Posted by: whatrosewrites | July 8, 2010

The Brain: Powerful, Fragile and Preconceptions

A most misunderstood organ, the brain, and I see one reason why: who’d sign up for an invasive scientific experiment conducted on their own living brain? Controversial studies involving prison-like degradation and inhumane treatment (never to be repeated) were done in the past, with lasting and even fatal effects. And yet, medicine (merely seeing a doctor) can have a placebo effect. Double-blind studies are the accepted norm for studying the effectiveness of new drugs – simply to rule out bias and placebo effect on behalf of both investigator and patient. I will admit, when I have a migraine, it gets better within the first few seconds of downing pills for it, before the medicine has even entered my bloodstream. In terms of caring for someone, knowing about the placebo effect, however deceptive, does underscore how intensely our belief system is tied to our physical health. Our brain is extremely powerful.

Our brain is also fragile and easily influenced. The dogma of marketing and how to sell people anything is..make them feel inadequate or lesser without a product or service. Designers of virtual world games such as World of Warcraft (WoW) or Final Fantasy know how to hook users by gratifying the reward or feel good pathways of the brain – thought to be related to dopamine release in the brain. Dopamine, similar to adrenaline, affects movement, pleasure and motivation, cognition and frontal cortex function. Psychologists have seen video game addiction or MMA (massively multiplayer addiction) starting to become serious. Other acronyms similarly used are: MMORPGs (massively multiplayer online role-playing games), CRPGs (computer role-playing games) and MUDs (multi-user dungeons). A child even died of neglect due to the inattentiveness of her WoW playing parents and there are publicized reports of people in their 20s and 30s dying after numerous hours and days of playing these games. China has set limits on how many hours a person can play WoW and treatment facilities already exist in Washington, Beijing and the Netherlands. But wait, don’t these games improve eye-hand coordination and sharpen reflexes? Yes they do, but so does playing tennis and actually living in the real world – driving, walking the dog, playing with the kids. In my teens, I was drawn to a game called Q-Bert and spent lots of quarters on it, happily distracted from reality. Hey, we all need a break from reality…like a couple hours spent at a movie once a week or playing golf. It saddens me, however, that one person I know has already spent (or wasted) an entire year of his life playing Final Fantasy (this game tracks the time spent playing it). When I asked around, almost everyone I knew also was aware of someone potentially “addicted” to one or more of these games. Research about MMA is fairly new and by definition, anything can become addictive if done to the point that a person’s self worth becomes reliant on it or it inhibits their ability to function in the real world.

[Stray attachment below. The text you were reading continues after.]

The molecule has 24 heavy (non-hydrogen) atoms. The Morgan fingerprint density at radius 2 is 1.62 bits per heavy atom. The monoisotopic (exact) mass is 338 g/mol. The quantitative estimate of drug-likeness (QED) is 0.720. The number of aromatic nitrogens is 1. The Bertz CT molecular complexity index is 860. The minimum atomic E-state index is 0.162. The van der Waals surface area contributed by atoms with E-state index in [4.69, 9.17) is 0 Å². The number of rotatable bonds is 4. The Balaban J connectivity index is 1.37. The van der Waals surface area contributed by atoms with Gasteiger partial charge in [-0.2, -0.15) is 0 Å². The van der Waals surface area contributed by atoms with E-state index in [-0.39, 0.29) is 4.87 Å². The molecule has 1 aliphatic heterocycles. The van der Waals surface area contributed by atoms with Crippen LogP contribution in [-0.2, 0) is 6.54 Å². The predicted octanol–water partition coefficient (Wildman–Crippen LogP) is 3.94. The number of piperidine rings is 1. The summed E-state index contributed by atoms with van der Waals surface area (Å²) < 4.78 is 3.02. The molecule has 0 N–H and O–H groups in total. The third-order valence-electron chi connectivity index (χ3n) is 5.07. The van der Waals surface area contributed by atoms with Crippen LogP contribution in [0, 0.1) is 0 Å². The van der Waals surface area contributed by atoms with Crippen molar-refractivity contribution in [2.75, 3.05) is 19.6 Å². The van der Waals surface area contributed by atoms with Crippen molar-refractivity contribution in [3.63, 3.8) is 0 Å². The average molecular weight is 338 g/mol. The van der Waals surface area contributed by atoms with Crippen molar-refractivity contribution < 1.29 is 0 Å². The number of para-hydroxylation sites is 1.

Our preconceptions about “brains” (or, who has ’em and who doesn’t) represents one of our most enduring, socially acceptable prejudices. And yet, psychologist Howard Gardner outlined seven to nine types of intelligence. Recent studies have aimed to link mathematical ability as a predictor of “success” and in the mid 90’s Daniel Goleman’s E.Q. (Emotional Quotient) gave rise to comparisons of what makes someone a great leader (suggesting that intelligence, or I.Q., is not as predicative a factor as E.I., emotional intelligence). What fascinates me in our society is the preferential or “special” treatment one receives if thought of as being “smart”. In my family, if you didn’t attend university, you were a lesser person…I suppose my father, having lived through the depression, didn’t want any of us to be impoverished. True enough, it seems most higher paid jobs require a higher education. Yet, why do people “look down” upon those with say musical or spatial intelligence – as if they don’t deserve to be paid or treated well. And yet art and music has been shown (even with algorithms) to be mathematical in many respects. Eckhart Tolle’s book, “A New Earth – Awakening to Your Life’s Purpose” touches on the very idea that we cannot see, nor appreciate all that makes up a being. So why do we judge and set a value on someone based on one or two things, like title or salary?

Some quotes that stick out in my mind include Albert Einstein, “Imagination is more important than knowledge” and Charles Darwin, “It is not the strongest of the species that survives, nor the most intelligent, but the one most responsive to change.” But the one I love most (and I still can’t find out who authored it) goes something like this, “When a child looks at something for the first time, s/he will ask, “What is it?” – man asks, “What is it good for?”



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